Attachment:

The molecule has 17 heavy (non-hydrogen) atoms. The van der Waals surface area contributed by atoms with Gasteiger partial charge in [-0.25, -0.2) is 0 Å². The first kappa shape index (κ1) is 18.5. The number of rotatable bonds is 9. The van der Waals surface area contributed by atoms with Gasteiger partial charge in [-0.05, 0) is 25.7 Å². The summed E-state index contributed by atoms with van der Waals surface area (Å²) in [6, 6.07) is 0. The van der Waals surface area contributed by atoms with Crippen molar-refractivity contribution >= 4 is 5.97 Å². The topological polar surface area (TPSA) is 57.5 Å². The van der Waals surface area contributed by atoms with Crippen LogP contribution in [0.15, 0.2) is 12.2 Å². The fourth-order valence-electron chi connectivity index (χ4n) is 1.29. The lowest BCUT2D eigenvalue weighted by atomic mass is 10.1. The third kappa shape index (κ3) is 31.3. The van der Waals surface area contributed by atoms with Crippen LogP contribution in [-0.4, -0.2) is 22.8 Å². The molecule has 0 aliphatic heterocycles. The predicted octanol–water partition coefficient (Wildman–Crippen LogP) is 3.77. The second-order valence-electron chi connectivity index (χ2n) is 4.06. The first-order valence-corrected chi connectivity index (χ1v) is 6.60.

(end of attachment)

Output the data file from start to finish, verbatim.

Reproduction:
The molecule has 17 heavy (non-hydrogen) atoms. The van der Waals surface area contributed by atoms with Gasteiger partial charge in [-0.25, -0.2) is 0 Å². The first kappa shape index (κ1) is 18.5. The number of rotatable bonds is 9. The van der Waals surface area contributed by atoms with Gasteiger partial charge in [-0.05, 0) is 25.7 Å². The summed E-state index contributed by atoms with van der Waals surface area (Å²) in [6, 6.07) is 0. The van der Waals surface area contributed by atoms with Crippen molar-refractivity contribution >= 4 is 5.97 Å². The topological polar surface area (TPSA) is 57.5 Å². The van der Waals surface area contributed by atoms with Crippen LogP contribution in [0.15, 0.2) is 12.2 Å². The fourth-order valence-electron chi connectivity index (χ4n) is 1.29. The lowest BCUT2D eigenvalue weighted by atomic mass is 10.1. The third kappa shape index (κ3) is 31.3. The van der Waals surface area contributed by atoms with Crippen LogP contribution in [-0.4, -0.2) is 22.8 Å². The molecule has 0 aliphatic heterocycles. The predicted octanol–water partition coefficient (Wildman–Crippen LogP) is 3.77. The second-order valence-electron chi connectivity index (χ2n) is 4.06. The first-order valence-corrected chi connectivity index (χ1v) is 6.60.